Anything you want to tell female readers who might be skeptical that a man can write a satisfying romance novel? Men have been being successful partners in marriage since Time began, but not every many can write, wants to write, or can find the time to write. There are many other hurdles to be overcome, most of them financial, but it is possible. I’ve managed it for nearly twenty-five years. Nicholas Sparks is a national bestseller whose books have been turned into successful movies. And there are men who have become successful writers who haven’t revealed their gender. I don’t mean to sound chauvinistic, but men most often are the main breadwinners for the family. With this comes the all important benefits without which no family can survive today. It’s just too dangerous for most men to take the risk of leaving a job and hoping to build a writing career. The odds are against it, it takes too long, and it comes without benefits. You have to make at least twice as much as a writer just to stay even. All of this is just to explain why so few men attempt to become romance writers. If the number of men writing romance equaled the number of women, I’m certain you’d find several of them among your favorite authors.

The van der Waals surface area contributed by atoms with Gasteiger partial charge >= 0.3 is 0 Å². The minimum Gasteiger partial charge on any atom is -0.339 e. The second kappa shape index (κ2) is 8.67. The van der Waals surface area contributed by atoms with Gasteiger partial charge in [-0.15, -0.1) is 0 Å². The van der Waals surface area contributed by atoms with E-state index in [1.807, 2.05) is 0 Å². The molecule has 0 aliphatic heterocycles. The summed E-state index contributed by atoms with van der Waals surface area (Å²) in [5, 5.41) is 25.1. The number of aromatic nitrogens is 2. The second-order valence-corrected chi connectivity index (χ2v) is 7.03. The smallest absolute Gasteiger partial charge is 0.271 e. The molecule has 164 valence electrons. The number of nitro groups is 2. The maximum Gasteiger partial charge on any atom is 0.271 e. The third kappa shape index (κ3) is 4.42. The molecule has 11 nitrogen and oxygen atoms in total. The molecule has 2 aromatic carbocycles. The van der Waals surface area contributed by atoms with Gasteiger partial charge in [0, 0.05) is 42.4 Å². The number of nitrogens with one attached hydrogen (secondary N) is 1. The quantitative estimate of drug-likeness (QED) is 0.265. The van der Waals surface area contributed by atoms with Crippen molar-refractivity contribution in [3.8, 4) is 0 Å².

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With insights like this about his own writing and the romance genre, it's no surprise that Greenwood has been pleasing female fans with his romance novels since the 1980s. Check in tomorrow when we talk to a male author who is new to the romance scene, Nico Rosso. And if you are looking for more of Leigh Greenwood's attitudes about romance, you can pick up his latest novel No One But You in stores now. 

Blog Update 3/1/2011: We interview Nico Rosso and get his take on being a romance-writing man.

Blog Update 3/2/2011: We interview Henry McLaughlin about being a male romance author.